As pickleball continues to grow in the USA and the rest of the world, and more and more tournaments – and hence, matches – get organized, the requirement for pickleball match and tournament referees has grown equally quickly. If you are one of those who wants to try out your hand as a pickleball referee, here’s a brief lowdown on how to become one.
Table of Content
Why Become a Pickleball Referee?
While referee requirements in pickleball have grown over the years, it is necessary to understand what is in it for you if you were to become an umpire officiating a game or a tournament of pickleball.
Helps Understand All the Rules
Sure, the more you play the better you get at understanding all the pickleball rules but the most effective way to learn all those rules is to officiate games.
By studying to become a pickleball referee, one needs to know about every aspect of these pickleball rules and as a result when one then plays the game, one has no difficulties in getting through them.
Improves Pickleball Playing Skills
This might surprise a few because most might think the best way to improve your game of pickleball is to train for it and actually play it. Sure, that is an obvious one.
However, refereeing also goes a long way in helping players understand the game of pickleball at the kind of level one might not otherwise. It gives one a bird’s eye view of the action and things one might miss while training and playing can be caught on while officiating a match.
Giving Back to the Community
Pickleball is a very community-driven sport. It is still at very early stages of its development where it needs support from those playing it and one of the ways one can support pickleball is by dedicating some of one’s time refereeing some of its matches.
It’s a Paid Job!
Now wait a minute, not all pickleball refereeing pays but certified referees are paid an allowance and offered meal options by tournament organizers.
It’s still early days in the sport but over the years as the sport grows even further, rapidly at that too according to this report, the need for more and more certified referees could lead to better pay and perquisites for high-quality referees.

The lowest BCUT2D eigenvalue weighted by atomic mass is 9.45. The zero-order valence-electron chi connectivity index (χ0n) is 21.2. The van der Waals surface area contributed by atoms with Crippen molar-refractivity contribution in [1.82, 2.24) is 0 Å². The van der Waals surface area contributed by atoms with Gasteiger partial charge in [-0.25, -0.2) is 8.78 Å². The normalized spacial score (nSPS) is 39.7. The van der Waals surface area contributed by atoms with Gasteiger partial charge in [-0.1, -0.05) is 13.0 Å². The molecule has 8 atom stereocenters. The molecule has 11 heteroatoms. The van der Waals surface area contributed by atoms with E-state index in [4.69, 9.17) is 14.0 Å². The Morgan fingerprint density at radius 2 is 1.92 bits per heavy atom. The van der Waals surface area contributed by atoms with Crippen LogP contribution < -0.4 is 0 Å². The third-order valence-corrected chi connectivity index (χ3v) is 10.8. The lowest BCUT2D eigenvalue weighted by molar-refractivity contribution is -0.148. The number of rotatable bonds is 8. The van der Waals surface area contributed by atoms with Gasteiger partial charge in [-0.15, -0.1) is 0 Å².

Certified referees are obviously the first choice at competitions which have paid jobs for them.
If you are a certified referee (see the section on Pickleball Referee Levels below), you could be in great demand to officiate pickleball events and as a result have the possibility of earning a living out of it.
Best Seats in the House
Needless to say, if you are a pickleball fan, becoming a match or tournament referee allows you the benefit of having the best seat in the house to watch the action. If you aren’t playing the game, that’s the next best thing to do to remain involved with pickleball!
Pickleball Referee Levels
The USA Pickleball Association – the official pickleball organization in the USA to take care of the organizing and functioning of the sport in the region – has been looking to grow the sport of pickleball in recent years. And it does that throughout the country, the requirement for pickleball referees is also fast growing.
In a bid to encourage more referees to become a part of the pickleball fraternity, USAPA offers training that helps enthusiasts get certified.
Yep you read that right. Certification!
While it’s a lot of fun in its own way (paid job for the best seats in the house!) it is also serious business. You cannot afford to slip up obviously as a referee and that’s why it is imperative to undergo this training and complete one’s certification.
According to the USAPA there are four levels to pickleball refereeing.
These can be explained below. You can also refer to the Referee and Line Judge Program provided by USAPA here to get more information on what’s the best referee level for you at the moment.
This is the level at which you might not know anything about refereeing a pickleball match but want to be a part of it. Here’s what you need to do to get to the next level:
- Become a USA Pickleball Member (you can do so at the official website here)